The conference could then spit into a north division of Syracuse, Rutgers, UConn, West Virginia, Pitt, Temple and the south could have Cincinnati, Louisville, Memphis, East Carolina, UCF, and USF.

Everyone always assumes expanding with Conf USA schools make the Big East more like Conf USA, however, if Conf USA suddenly had a BCS automatic bid the perception would change overnight for that league.

This alignment would be the best possible solution for the Big East football schools to work toward an eventual 12 team alignment. Basketball would remain as good as the current Big East if Temple is included in the mix along with the addition of Memphis.

It is probably just a matter of time before the Big Ten and Pac 10 expand to 12 and the Big East would almost have to split and expand to 12 to ensure BCS membership is retained for the long term future.

Why not just split by 2010 and be prepared for what is the inevitable and finally take care of football needs first. This is the BCS and football is key to a BCS league.


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PostPosted: Thu Jun 11, 2009 1:27 pm 
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Lash, JPS, CarolinaKinght, et. al., good discussion points.

My sentiment has been all-sports arrangements, thus a split. However, I do not dismiss the mini-hybrid as a potential option. I believe PantherSC used the term mini-hybrid in an interesting post.

To have a mini-hybrid though, would require a split. I don't see the Big East involuntarily releasing four bb institutions, for example, to reach it.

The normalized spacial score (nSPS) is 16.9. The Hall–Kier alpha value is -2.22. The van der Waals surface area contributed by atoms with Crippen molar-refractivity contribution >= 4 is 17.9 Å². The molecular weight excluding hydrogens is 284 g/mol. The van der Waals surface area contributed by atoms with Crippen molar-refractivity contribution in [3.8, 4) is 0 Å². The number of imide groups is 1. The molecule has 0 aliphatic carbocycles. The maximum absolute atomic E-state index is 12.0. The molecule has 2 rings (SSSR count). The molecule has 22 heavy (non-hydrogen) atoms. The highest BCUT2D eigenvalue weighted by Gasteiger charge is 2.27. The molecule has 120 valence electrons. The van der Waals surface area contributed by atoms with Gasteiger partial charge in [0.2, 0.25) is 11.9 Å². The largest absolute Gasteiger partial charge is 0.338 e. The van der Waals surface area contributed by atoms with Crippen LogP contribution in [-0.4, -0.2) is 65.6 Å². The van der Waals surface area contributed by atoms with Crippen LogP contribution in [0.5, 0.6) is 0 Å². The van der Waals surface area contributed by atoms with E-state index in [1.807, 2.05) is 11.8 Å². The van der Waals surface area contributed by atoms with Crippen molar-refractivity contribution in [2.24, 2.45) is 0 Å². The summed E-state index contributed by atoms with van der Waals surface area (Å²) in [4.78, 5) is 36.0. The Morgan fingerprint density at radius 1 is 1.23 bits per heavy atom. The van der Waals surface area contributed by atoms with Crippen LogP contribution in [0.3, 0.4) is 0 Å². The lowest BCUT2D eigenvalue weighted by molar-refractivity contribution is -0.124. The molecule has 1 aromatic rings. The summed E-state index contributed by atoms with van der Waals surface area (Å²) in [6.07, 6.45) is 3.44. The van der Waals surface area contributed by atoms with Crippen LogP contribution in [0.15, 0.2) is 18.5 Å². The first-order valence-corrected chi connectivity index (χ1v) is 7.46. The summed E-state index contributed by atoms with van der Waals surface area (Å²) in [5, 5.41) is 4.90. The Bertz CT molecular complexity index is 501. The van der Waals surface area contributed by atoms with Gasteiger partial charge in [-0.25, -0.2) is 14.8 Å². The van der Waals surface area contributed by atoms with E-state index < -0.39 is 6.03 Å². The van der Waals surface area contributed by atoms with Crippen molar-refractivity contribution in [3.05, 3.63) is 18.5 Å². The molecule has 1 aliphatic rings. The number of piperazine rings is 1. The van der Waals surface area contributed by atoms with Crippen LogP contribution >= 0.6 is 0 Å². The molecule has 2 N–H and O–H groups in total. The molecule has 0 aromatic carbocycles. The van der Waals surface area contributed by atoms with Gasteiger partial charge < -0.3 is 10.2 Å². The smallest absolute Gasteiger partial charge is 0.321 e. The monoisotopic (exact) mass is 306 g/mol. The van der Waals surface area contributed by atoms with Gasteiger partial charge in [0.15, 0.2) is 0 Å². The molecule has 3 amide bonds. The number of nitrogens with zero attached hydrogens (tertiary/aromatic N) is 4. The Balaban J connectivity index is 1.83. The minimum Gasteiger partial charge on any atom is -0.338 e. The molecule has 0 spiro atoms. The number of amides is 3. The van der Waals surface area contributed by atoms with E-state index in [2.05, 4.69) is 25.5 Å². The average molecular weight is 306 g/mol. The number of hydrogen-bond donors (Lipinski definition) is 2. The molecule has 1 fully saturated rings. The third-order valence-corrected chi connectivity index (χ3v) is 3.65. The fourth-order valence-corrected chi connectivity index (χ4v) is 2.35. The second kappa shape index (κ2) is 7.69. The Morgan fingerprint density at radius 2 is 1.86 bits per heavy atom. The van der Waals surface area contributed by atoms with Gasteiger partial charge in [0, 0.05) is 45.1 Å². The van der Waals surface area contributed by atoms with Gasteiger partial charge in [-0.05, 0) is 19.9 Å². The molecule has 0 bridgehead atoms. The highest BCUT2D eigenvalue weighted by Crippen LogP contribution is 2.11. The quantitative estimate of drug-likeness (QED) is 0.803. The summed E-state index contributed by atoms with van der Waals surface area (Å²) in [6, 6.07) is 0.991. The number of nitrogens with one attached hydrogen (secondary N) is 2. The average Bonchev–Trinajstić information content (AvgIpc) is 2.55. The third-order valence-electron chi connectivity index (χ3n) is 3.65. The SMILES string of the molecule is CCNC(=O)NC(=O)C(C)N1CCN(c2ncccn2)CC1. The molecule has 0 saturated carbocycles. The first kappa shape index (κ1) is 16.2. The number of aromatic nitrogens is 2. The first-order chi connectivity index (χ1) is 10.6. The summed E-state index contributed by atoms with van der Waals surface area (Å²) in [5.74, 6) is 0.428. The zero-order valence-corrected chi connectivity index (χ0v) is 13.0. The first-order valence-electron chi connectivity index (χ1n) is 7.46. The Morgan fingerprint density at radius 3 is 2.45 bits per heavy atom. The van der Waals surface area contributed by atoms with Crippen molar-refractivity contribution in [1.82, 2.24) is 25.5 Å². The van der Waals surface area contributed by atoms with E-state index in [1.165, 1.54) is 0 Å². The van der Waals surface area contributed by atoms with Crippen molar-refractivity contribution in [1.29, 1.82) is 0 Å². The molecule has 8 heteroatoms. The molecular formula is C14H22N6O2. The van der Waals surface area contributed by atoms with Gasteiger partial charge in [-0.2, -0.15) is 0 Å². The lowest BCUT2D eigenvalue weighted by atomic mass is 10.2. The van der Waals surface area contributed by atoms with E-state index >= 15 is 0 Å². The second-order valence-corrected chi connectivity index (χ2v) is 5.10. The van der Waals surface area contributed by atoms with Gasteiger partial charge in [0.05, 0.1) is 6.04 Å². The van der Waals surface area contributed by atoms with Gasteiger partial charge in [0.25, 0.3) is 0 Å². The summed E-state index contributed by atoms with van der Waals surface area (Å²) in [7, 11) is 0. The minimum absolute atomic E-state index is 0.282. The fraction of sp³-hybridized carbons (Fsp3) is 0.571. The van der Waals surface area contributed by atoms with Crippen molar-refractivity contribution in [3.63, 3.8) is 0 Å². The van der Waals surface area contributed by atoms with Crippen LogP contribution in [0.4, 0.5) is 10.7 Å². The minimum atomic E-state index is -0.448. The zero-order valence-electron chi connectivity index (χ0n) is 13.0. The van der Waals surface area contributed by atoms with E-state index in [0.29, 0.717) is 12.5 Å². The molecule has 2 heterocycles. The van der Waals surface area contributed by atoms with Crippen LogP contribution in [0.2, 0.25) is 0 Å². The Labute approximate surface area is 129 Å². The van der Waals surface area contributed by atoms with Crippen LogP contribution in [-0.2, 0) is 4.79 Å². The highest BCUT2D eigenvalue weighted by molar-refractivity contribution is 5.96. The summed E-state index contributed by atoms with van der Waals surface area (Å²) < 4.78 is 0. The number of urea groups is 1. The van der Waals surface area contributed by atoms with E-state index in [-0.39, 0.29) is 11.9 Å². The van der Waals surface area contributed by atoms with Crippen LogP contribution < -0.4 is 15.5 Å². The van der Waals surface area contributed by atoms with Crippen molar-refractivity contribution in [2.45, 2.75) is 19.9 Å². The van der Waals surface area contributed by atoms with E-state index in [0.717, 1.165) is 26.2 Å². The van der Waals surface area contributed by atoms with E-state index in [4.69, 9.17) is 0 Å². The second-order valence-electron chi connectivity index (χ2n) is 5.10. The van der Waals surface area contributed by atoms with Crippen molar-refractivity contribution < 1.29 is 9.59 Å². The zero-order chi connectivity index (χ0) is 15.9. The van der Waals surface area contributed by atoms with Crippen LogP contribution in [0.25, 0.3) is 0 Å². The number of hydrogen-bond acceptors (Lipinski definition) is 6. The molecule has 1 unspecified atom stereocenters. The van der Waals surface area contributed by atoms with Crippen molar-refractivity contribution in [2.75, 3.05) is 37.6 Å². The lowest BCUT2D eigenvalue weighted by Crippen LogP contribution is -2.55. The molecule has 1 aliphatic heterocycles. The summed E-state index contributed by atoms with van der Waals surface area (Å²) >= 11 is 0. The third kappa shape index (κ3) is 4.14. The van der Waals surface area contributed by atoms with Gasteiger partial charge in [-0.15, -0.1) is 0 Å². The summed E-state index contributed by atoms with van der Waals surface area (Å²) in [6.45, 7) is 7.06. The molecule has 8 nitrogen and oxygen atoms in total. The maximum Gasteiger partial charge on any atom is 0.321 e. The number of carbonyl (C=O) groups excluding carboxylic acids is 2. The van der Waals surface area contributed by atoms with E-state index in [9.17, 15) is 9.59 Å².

Suppose there would be a future split. The existing fb schools add, say UCF, for that 9th program. They add Villanova and Georgetown for markets and further bb depth. Notre Dame is added for whatever minimum fb games with the others that are contracted.

With this 12 member conference, it recognizes ALL members of this new BE conference play football as a sport, but G' town and Nova reside in a lower division and conference for fb. While bringing along Notre Dame who continues not to play conference fb, it could set up some contractual conditions related to fb that ND must comply with to have the affiliation for the other sports. This didn't happen when ND became a member of the current BE.

It does send a message that "fb" as a sport, exists for all conference members. This would have some psychological and identity power. It also allows the fb element to be flexible enough to further expand/adjust/tweak without equitable or more powerful bb interests.

The result would be better fb with future options, and bb and other sports would not suffer; actually may be stronger, immediately and for the future.